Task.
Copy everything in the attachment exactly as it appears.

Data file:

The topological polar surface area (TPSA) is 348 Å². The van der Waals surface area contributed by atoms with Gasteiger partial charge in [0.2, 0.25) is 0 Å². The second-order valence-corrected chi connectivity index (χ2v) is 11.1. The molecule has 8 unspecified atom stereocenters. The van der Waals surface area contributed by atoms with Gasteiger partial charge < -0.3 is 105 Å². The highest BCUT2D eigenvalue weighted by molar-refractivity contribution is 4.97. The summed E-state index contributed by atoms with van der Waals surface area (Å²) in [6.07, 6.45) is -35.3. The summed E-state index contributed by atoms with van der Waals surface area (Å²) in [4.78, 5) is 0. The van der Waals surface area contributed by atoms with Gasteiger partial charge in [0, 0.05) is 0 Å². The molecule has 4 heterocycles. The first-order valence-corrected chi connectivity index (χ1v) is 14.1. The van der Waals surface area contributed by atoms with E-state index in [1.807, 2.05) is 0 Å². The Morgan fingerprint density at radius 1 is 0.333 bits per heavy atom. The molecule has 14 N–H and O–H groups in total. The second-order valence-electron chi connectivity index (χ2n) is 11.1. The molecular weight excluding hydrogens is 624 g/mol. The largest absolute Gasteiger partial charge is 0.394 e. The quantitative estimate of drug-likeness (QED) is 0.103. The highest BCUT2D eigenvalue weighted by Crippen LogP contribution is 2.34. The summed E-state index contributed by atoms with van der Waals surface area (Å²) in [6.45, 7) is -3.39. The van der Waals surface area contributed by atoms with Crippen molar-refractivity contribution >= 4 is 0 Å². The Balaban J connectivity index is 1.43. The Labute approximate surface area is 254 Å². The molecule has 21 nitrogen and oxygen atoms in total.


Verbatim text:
The topological polar surface area (TPSA) is 348 Å². The van der Waals surface area contributed by atoms with Gasteiger partial charge in [0.2, 0.25) is 0 Å². The second-order valence-corrected chi connectivity index (χ2v) is 11.1. The molecule has 8 unspecified atom stereocenters. The van der Waals surface area contributed by atoms with Gasteiger partial charge < -0.3 is 105 Å². The highest BCUT2D eigenvalue weighted by molar-refractivity contribution is 4.97. The summed E-state index contributed by atoms with van der Waals surface area (Å²) in [6.07, 6.45) is -35.3. The summed E-state index contributed by atoms with van der Waals surface area (Å²) in [4.78, 5) is 0. The van der Waals surface area contributed by atoms with Gasteiger partial charge in [0, 0.05) is 0 Å². The molecule has 4 heterocycles. The first-order valence-corrected chi connectivity index (χ1v) is 14.1. The van der Waals surface area contributed by atoms with E-state index in [1.807, 2.05) is 0 Å². The Morgan fingerprint density at radius 1 is 0.333 bits per heavy atom. The molecule has 14 N–H and O–H groups in total. The second-order valence-electron chi connectivity index (χ2n) is 11.1. The molecular weight excluding hydrogens is 624 g/mol. The largest absolute Gasteiger partial charge is 0.394 e. The quantitative estimate of drug-likeness (QED) is 0.103. The highest BCUT2D eigenvalue weighted by Crippen LogP contribution is 2.34. The summed E-state index contributed by atoms with van der Waals surface area (Å²) in [6.45, 7) is -3.39. The van der Waals surface area contributed by atoms with Crippen molar-refractivity contribution >= 4 is 0 Å². The Balaban J connectivity index is 1.43. The Labute approximate surface area is 254 Å². The molecule has 21 nitrogen and oxygen atoms in total.